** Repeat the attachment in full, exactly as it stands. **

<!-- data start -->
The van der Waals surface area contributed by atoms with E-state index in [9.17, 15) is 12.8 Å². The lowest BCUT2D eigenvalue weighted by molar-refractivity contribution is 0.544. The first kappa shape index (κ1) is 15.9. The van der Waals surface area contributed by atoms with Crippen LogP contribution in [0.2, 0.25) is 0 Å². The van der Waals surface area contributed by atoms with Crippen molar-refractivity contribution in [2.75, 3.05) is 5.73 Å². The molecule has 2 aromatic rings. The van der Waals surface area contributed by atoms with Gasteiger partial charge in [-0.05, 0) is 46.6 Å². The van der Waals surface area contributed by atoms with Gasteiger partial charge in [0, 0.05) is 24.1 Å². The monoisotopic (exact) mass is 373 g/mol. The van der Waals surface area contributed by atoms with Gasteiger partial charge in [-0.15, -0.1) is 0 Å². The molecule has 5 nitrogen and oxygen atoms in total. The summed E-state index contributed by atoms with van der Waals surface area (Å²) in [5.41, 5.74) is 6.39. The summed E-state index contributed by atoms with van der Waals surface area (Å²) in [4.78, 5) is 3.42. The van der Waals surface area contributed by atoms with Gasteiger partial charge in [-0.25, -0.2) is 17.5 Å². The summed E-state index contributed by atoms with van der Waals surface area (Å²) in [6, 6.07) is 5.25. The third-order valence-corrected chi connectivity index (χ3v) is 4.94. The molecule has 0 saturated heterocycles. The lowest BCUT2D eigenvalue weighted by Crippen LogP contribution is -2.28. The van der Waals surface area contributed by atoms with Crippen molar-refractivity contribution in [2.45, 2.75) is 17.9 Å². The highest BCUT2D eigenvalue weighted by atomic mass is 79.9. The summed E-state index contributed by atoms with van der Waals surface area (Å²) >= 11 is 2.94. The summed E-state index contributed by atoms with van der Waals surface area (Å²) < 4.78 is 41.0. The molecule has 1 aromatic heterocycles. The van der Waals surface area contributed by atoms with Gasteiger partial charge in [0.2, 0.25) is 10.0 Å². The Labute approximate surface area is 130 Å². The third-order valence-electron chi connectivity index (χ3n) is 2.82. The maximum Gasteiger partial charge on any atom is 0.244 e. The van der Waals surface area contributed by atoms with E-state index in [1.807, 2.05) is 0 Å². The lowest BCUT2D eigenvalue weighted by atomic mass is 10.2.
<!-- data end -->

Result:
The van der Waals surface area contributed by atoms with E-state index in [9.17, 15) is 12.8 Å². The lowest BCUT2D eigenvalue weighted by molar-refractivity contribution is 0.544. The first kappa shape index (κ1) is 15.9. The van der Waals surface area contributed by atoms with Crippen LogP contribution in [0.2, 0.25) is 0 Å². The van der Waals surface area contributed by atoms with Crippen molar-refractivity contribution in [2.75, 3.05) is 5.73 Å². The molecule has 2 aromatic rings. The van der Waals surface area contributed by atoms with Gasteiger partial charge in [-0.05, 0) is 46.6 Å². The van der Waals surface area contributed by atoms with Gasteiger partial charge in [0, 0.05) is 24.1 Å². The monoisotopic (exact) mass is 373 g/mol. The van der Waals surface area contributed by atoms with Gasteiger partial charge in [-0.15, -0.1) is 0 Å². The molecule has 5 nitrogen and oxygen atoms in total. The summed E-state index contributed by atoms with van der Waals surface area (Å²) in [5.41, 5.74) is 6.39. The summed E-state index contributed by atoms with van der Waals surface area (Å²) in [4.78, 5) is 3.42. The van der Waals surface area contributed by atoms with Gasteiger partial charge in [-0.25, -0.2) is 17.5 Å². The summed E-state index contributed by atoms with van der Waals surface area (Å²) in [6, 6.07) is 5.25. The third-order valence-corrected chi connectivity index (χ3v) is 4.94. The molecule has 0 saturated heterocycles. The lowest BCUT2D eigenvalue weighted by Crippen LogP contribution is -2.28. The van der Waals surface area contributed by atoms with Crippen molar-refractivity contribution in [2.45, 2.75) is 17.9 Å². The highest BCUT2D eigenvalue weighted by atomic mass is 79.9. The summed E-state index contributed by atoms with van der Waals surface area (Å²) >= 11 is 2.94. The summed E-state index contributed by atoms with van der Waals surface area (Å²) < 4.78 is 41.0. The molecule has 1 aromatic heterocycles. The van der Waals surface area contributed by atoms with Gasteiger partial charge in [0.2, 0.25) is 10.0 Å². The Labute approximate surface area is 130 Å². The third-order valence-electron chi connectivity index (χ3n) is 2.82. The maximum Gasteiger partial charge on any atom is 0.244 e. The van der Waals surface area contributed by atoms with E-state index in [1.807, 2.05) is 0 Å². The lowest BCUT2D eigenvalue weighted by atomic mass is 10.2.